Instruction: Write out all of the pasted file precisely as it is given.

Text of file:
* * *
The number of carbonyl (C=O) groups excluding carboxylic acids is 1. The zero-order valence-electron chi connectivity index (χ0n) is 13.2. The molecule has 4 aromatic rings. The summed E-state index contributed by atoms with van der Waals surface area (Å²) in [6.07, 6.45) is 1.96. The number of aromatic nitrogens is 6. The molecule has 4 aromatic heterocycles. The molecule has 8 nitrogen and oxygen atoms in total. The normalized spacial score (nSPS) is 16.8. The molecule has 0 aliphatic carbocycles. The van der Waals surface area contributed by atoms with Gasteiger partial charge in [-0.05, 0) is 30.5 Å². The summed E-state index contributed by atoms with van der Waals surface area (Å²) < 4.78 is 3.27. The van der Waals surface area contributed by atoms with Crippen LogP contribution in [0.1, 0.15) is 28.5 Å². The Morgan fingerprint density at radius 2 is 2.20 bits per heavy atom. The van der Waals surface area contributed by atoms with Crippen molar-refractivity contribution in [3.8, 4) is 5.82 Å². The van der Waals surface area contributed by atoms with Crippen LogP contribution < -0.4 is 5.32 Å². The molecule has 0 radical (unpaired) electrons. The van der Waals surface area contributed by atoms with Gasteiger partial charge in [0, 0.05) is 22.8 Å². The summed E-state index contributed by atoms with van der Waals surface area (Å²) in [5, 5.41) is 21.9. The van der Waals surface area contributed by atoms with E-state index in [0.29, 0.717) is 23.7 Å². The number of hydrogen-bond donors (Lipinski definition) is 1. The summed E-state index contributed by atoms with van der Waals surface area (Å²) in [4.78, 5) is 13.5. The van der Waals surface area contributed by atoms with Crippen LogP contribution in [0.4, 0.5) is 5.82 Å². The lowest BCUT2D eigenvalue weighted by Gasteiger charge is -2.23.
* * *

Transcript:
The number of carbonyl (C=O) groups excluding carboxylic acids is 1. The zero-order valence-electron chi connectivity index (χ0n) is 13.2. The molecule has 4 aromatic rings. The summed E-state index contributed by atoms with van der Waals surface area (Å²) in [6.07, 6.45) is 1.96. The number of aromatic nitrogens is 6. The molecule has 4 aromatic heterocycles. The molecule has 8 nitrogen and oxygen atoms in total. The normalized spacial score (nSPS) is 16.8. The molecule has 0 aliphatic carbocycles. The van der Waals surface area contributed by atoms with Gasteiger partial charge in [-0.05, 0) is 30.5 Å². The summed E-state index contributed by atoms with van der Waals surface area (Å²) < 4.78 is 3.27. The van der Waals surface area contributed by atoms with Crippen LogP contribution in [0.1, 0.15) is 28.5 Å². The Morgan fingerprint density at radius 2 is 2.20 bits per heavy atom. The van der Waals surface area contributed by atoms with Crippen molar-refractivity contribution in [3.8, 4) is 5.82 Å². The van der Waals surface area contributed by atoms with Crippen LogP contribution < -0.4 is 5.32 Å². The molecule has 0 radical (unpaired) electrons. The van der Waals surface area contributed by atoms with Gasteiger partial charge in [0, 0.05) is 22.8 Å². The summed E-state index contributed by atoms with van der Waals surface area (Å²) in [5, 5.41) is 21.9. The van der Waals surface area contributed by atoms with E-state index in [0.29, 0.717) is 23.7 Å². The number of hydrogen-bond donors (Lipinski definition) is 1. The summed E-state index contributed by atoms with van der Waals surface area (Å²) in [4.78, 5) is 13.5. The van der Waals surface area contributed by atoms with Crippen LogP contribution in [0.4, 0.5) is 5.82 Å². The lowest BCUT2D eigenvalue weighted by Gasteiger charge is -2.23.